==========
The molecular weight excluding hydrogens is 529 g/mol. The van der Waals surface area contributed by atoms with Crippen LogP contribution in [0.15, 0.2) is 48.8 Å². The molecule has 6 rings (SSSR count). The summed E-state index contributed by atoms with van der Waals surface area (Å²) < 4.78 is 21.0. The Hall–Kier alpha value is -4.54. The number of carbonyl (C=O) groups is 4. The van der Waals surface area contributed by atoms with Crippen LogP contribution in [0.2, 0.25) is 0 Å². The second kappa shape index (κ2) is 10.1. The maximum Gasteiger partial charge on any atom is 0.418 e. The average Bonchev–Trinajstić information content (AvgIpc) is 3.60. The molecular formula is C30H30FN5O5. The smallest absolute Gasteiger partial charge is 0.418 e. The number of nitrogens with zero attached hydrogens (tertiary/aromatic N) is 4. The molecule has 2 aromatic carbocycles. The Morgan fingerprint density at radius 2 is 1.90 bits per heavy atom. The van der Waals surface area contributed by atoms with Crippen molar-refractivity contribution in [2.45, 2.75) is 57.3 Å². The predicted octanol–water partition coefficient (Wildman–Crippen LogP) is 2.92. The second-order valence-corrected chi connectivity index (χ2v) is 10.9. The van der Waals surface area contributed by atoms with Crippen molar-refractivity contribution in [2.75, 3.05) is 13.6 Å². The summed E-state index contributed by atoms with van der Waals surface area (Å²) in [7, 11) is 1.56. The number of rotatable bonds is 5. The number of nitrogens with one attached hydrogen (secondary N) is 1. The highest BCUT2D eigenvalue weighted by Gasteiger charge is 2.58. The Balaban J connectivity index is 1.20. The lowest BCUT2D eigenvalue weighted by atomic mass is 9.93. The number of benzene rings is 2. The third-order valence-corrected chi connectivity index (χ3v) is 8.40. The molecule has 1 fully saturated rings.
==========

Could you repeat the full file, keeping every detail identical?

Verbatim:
The molecular weight excluding hydrogens is 529 g/mol. The van der Waals surface area contributed by atoms with Crippen LogP contribution in [0.15, 0.2) is 48.8 Å². The molecule has 6 rings (SSSR count). The summed E-state index contributed by atoms with van der Waals surface area (Å²) < 4.78 is 21.0. The Hall–Kier alpha value is -4.54. The number of carbonyl (C=O) groups is 4. The van der Waals surface area contributed by atoms with Crippen LogP contribution in [0.2, 0.25) is 0 Å². The second kappa shape index (κ2) is 10.1. The maximum Gasteiger partial charge on any atom is 0.418 e. The average Bonchev–Trinajstić information content (AvgIpc) is 3.60. The molecular formula is C30H30FN5O5. The smallest absolute Gasteiger partial charge is 0.418 e. The number of nitrogens with zero attached hydrogens (tertiary/aromatic N) is 4. The molecule has 2 aromatic carbocycles. The Morgan fingerprint density at radius 2 is 1.90 bits per heavy atom. The van der Waals surface area contributed by atoms with Crippen molar-refractivity contribution in [2.45, 2.75) is 57.3 Å². The predicted octanol–water partition coefficient (Wildman–Crippen LogP) is 2.92. The second-order valence-corrected chi connectivity index (χ2v) is 10.9. The van der Waals surface area contributed by atoms with Crippen molar-refractivity contribution in [2.75, 3.05) is 13.6 Å². The summed E-state index contributed by atoms with van der Waals surface area (Å²) in [7, 11) is 1.56. The number of rotatable bonds is 5. The number of nitrogens with one attached hydrogen (secondary N) is 1. The highest BCUT2D eigenvalue weighted by Gasteiger charge is 2.58. The Balaban J connectivity index is 1.20. The lowest BCUT2D eigenvalue weighted by atomic mass is 9.93. The number of benzene rings is 2. The third-order valence-corrected chi connectivity index (χ3v) is 8.40. The molecule has 1 fully saturated rings.